One of the main forces driving disruptions in supply chains and the truckload transportation market that had the most impact throughout January was the rapid spread of the Omicron variant (and various responses to it).
The Omicron variant now makes up 95% of all sequenced COVID cases in the US. While less deadly than the Delta variant from earlier this fall, it is significantly more contagious. This makes the Omicron variant much more disruptive to supply chains than the Delta variant – mainly due to quarantine protocols and widespread testing. Most companies have a policy whereby any positive test result (with symptoms or not) means immediate quarantining of five (and sometimes more) days. For the first two weeks of January, the Census Bureau found that approximately 8.8 million workers reported not working because they were either sick with the coronavirus or caring for someone who was. This is double the number from October! Essentially, Omicron has created a rolling wave of “sick-outs” across all industries and regions.
For truckload carriers and their drivers who spend too much time on understaffed loading docks, the labor disruptions are not permanent removals from the workforce. The Omicron surge also appears to be relatively short-lived with a roughly one-to-two-month duration. Some of the earliest hit regions (e.g., the Northeast) are already declining in cases suggesting some reductions in extended dwell times loading and unloading. Spring is not too far away, and by then, we should begin to see some stabilization in the labor force in warehouses, which should, in turn, speed up the velocity of trucks throughout freight networks.
As the Canadian trucker protest moves into its second week, the impact on significant import/export trade lanes continues. Spot rates on “auto alley” between Laredo and Canada continue to climb as capacity tightens due to fewer trucks heading into the U.S. for loads of auto parts back to Canadian auto manufacturers. DAT’s 7-day rolling average spot rate is $2.68/mile excl. FSC this week (Laredo-Montreal), which is double the long-term average rate for all of 2021. Laredo to Quebec City rates are also up about $0.60/mile over the long-term average, while loads to Detroit are up $0.13/mile to an average of $2.29/mile excl. FSC this week. Capacity for loads from Laredo to Toronto was also tight last week – spot rates were up $0.30/mile to an average of $1.98/mile excl. FSC. For context, spot rates on this lane were $1.39/mile excl. FSC this time last year and averaged $1.43/mile excl. FSC for all of 2021, making last week’s spot rate $0.55/mile higher than the previous year.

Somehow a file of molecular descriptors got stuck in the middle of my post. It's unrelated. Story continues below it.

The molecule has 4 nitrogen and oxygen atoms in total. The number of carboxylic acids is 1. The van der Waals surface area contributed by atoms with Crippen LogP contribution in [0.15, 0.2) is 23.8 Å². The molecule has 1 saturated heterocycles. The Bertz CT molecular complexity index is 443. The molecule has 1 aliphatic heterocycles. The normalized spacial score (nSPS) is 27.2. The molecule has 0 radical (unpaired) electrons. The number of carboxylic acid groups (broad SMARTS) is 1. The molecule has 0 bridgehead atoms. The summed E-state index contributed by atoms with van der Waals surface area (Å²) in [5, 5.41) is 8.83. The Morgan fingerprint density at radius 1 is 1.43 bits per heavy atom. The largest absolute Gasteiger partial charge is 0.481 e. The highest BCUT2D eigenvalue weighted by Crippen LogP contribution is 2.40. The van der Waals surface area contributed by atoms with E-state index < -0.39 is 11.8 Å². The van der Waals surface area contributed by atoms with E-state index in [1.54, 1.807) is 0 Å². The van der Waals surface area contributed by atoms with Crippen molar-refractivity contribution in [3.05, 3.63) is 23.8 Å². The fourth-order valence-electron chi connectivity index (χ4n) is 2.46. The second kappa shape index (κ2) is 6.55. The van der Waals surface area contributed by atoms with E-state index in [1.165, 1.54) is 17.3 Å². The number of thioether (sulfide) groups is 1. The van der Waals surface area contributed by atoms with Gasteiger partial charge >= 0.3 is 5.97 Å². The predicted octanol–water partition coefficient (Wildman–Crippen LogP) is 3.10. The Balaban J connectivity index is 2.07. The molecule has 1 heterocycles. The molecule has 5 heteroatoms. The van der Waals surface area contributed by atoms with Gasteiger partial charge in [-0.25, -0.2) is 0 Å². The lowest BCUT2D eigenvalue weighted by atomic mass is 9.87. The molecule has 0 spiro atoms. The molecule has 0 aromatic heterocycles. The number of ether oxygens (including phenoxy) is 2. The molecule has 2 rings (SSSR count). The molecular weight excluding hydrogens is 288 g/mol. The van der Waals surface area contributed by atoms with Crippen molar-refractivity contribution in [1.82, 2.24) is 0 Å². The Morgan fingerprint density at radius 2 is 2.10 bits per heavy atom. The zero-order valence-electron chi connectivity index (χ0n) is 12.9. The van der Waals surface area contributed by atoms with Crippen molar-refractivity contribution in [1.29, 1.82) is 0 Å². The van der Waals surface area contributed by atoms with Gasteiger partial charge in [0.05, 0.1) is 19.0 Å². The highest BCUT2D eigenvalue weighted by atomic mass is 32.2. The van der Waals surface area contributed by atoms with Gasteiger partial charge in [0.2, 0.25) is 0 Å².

Dry van capacity was very tight in the lower Midwest market of North Platte, NE, following last week’s 18% w/w increase in load posts. After dropping for the prior three weeks, outbound spot rates jumped $0.19/mile to an average of $2.46/mile excl. FSC last week. Capacity continues to loosen on the West Coast in Los Angeles, where spot rates are down for the fourth week in a row averaging $3.09/mile excl. FSC last week – that’s a drop of $0.33/mile in the previous month.
Dry van load post volumes are now down 18% m/m following last week’s 2% w/w decline. Volumes are still 74% higher than the same week last year but appear to be following a more seasonal pattern as we head in February. Carrier equipment posts decreased by the same amount resulting in the dry van load-to-truck ratio increasing by 6% w/w 7.63 to 8.08.
Spot market capacity continues to loosen slowly following last week’s less than $0.01/mile decrease in spot rates. Rates have only decreased by $0.02/mile in the previous month and remain 34% or $0.69/mile higher compared to the same week in 2021. The dry van national average ended the week at $2.72/mile excl. FSC, which is $1.14/mile higher than the week five average for the five years before the 2020 pandemic started.